Date: November 14, 2017
Author: Dave Tease

Haddad on the holes to watch

Asef Haddad knows a thing or two about playing Twin Creeks – he’s been the Director of Golf at the Graham Marsh designed golf course for the last three years.

Haddad believes the three critical holes on the course to look out for are the fourth, 12th and 18th.

“Without a doubt, the most important hole on the front nine is the fourth hole. Risk reward for the long-hitter if they want to take on the creek and fire it over, they’ll have a short iron into the hole.”

“Layup and you have to go in with a seven iron to nine iron.”

The hole has a hazard on the right-hand side and trees on the left, with a creek about 90 metres in front of the steep, sloping green.

“Graham Marsh said it was his favourite hole on the course,” Haddad added.

On the back nine, the pivotal hole could be the heavily bunkered short par four 12th.

“You’ll find there will be a few eagles on this hole,” Haddad said. “90% of the field will be able to reach this green provided there’s no wind into their face.”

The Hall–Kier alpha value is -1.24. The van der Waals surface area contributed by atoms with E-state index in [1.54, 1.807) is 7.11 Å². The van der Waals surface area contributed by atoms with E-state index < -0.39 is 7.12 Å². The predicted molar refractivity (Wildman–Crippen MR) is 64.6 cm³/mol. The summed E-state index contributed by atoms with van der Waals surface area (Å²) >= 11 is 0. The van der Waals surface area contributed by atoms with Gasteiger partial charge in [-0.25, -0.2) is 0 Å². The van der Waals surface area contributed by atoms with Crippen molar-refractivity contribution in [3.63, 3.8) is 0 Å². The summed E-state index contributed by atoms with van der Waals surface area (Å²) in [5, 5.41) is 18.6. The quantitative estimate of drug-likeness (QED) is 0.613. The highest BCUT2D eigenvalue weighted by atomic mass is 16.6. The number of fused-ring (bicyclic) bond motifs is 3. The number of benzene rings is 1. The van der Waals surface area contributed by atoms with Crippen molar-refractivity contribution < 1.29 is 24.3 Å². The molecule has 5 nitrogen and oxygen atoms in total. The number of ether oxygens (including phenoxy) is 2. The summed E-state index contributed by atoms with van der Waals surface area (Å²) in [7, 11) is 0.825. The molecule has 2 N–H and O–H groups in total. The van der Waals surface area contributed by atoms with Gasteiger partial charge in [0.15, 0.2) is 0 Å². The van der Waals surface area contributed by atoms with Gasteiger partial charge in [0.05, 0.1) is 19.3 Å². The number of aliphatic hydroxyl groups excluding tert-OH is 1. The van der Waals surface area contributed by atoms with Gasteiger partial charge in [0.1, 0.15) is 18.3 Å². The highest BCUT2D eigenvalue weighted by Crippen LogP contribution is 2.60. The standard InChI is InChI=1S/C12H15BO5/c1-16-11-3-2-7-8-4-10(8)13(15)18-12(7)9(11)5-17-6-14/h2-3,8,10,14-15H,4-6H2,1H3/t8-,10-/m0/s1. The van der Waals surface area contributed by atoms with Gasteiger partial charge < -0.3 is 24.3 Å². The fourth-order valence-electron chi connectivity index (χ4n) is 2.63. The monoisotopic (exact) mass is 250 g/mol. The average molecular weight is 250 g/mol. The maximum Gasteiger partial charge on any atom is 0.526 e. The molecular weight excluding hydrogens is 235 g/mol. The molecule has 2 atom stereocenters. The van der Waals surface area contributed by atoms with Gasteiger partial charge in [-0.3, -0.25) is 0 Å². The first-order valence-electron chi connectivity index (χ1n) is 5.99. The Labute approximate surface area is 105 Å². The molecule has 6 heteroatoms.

“Aaron Townsend was the first player to have a hole-in-one albatross on this hole not long after it first opened, back in 2008.”

“There are bunkers everywhere here. It’s easy to make a two or a three, but you could walk off with a six quite easily also.”

The last hole Haddad believes will make or break a player is the picturesque 18th, the final hole on the course. Despite the magnificent water views, the massive tree on the left-hand side means some strategy from off the tee.

“You have to hit a draw from the tee. Otherwise, you’ll find the fairway trap and then have a nice, long shot into a green that is heavily guarded by bunkers and water.”

“It’s a good viewing hole for spectators.”

“ Hopefully we’ll see someone hole a nice put for the championship right in front of us,” he smiled.